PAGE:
Pain relief for hospitalised infants

Submitting Institutions

University College London,
Birkbeck College

Unit of Assessment

Biological Sciences

Summary Impact Type


Research Subject Area(s)

Medical and Health Sciences: Clinical Sciences, Neurosciences

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Summary of the impact

Eight per cent of all live births in the UK are preterm. Many of these infants spend time in special care, receiving an average of ten painful procedures per day of hospitalisation. Analgesics are administered to infants on an ad hoc basis and evidence of their efficacy has relied upon observations of behaviour and indirect physiologic responses. Fitzgerald and Slater at UCL have pioneered neurophysiological measurement of pain activity in the human infant brain, based upon Fitzgerald's developmental pain research. Using this measure, they have carried out the first ever randomised clinical trial of neonatal analgesic efficacy using a quantitative neural outcome.

Underpinning research

The Fitzgerald lab at the UCL Research Department of Neuroscience, Physiology and Pharmacology has been recognised for many years as a world leader in the neurobiology of infant and childhood pain. Fitzgerald's research into the developmental neurophysiology of neural pathways and circuits that process pain is carried out in animal models and in human subjects. The first studies on human infants focussed upon the measurement of spinal nociceptive reflexes (using electromyography (EMG) recording from flexor muscles of the lower limb), and the sensitisation of these reflexes to repeated skin-breaking procedures and surgery [1,2]. Later studies focussed upon activity in the brain, using near-infrared spectroscopy (NIRS) [3,4] and electroencephalography (EEG) [5,6] to measure cortical activation in response to time-locked, clinically required heel lances used to draw blood for clinical monitoring.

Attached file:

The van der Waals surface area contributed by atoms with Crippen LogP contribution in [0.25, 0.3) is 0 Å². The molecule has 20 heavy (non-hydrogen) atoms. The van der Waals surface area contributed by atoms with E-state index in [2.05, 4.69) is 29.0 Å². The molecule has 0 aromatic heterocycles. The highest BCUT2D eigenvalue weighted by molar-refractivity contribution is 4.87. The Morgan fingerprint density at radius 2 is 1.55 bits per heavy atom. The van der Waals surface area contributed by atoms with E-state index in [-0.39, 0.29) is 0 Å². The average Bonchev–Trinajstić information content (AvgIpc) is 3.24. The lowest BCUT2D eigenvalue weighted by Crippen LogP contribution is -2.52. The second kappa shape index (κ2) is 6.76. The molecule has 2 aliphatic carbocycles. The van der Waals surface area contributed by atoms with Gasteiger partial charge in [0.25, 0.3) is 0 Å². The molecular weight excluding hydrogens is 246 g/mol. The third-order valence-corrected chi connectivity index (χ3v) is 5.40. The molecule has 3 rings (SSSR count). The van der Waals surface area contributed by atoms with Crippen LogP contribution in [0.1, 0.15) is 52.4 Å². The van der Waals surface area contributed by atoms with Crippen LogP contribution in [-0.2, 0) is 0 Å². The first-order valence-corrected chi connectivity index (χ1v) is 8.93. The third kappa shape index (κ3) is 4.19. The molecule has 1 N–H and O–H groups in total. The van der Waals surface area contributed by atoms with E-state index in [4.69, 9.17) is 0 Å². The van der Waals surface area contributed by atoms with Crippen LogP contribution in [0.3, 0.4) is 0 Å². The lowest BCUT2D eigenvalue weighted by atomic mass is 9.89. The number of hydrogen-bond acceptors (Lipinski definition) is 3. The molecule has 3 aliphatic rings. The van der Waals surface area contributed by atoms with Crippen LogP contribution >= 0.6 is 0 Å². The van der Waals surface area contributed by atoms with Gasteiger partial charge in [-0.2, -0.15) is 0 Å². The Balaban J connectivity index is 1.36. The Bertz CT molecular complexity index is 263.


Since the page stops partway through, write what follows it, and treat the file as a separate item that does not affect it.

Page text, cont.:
Fitzgerald and colleagues discovered that even the youngest infant displayed a measurable brain activation following a tissue-damaging noxious stimulus, as shown by cortical haemodynamic responses [3,4] and specific evoked nociceptive potentials [5,6]. Importantly, while there is some correlation between these direct brain measures and the currently used clinical observation tools, it is clear that not all infants are able to display pain facial expressions or physiological responses and that the recorded neural activity in the brain was in many cases a more reliable measure of pain activity [4]. The size of the evoked potentials increases with gestational age, and premature infants who have undergone repeated noxious stimuli in intensive care have larger evoked nociceptive potentials than their age-matched counterparts who were born full term [6]. This confirmed basic laboratory studies which had shown that repeated noxious stimulation in infancy can lead to prolonged sensitisation of nociceptive circuits and increased pain.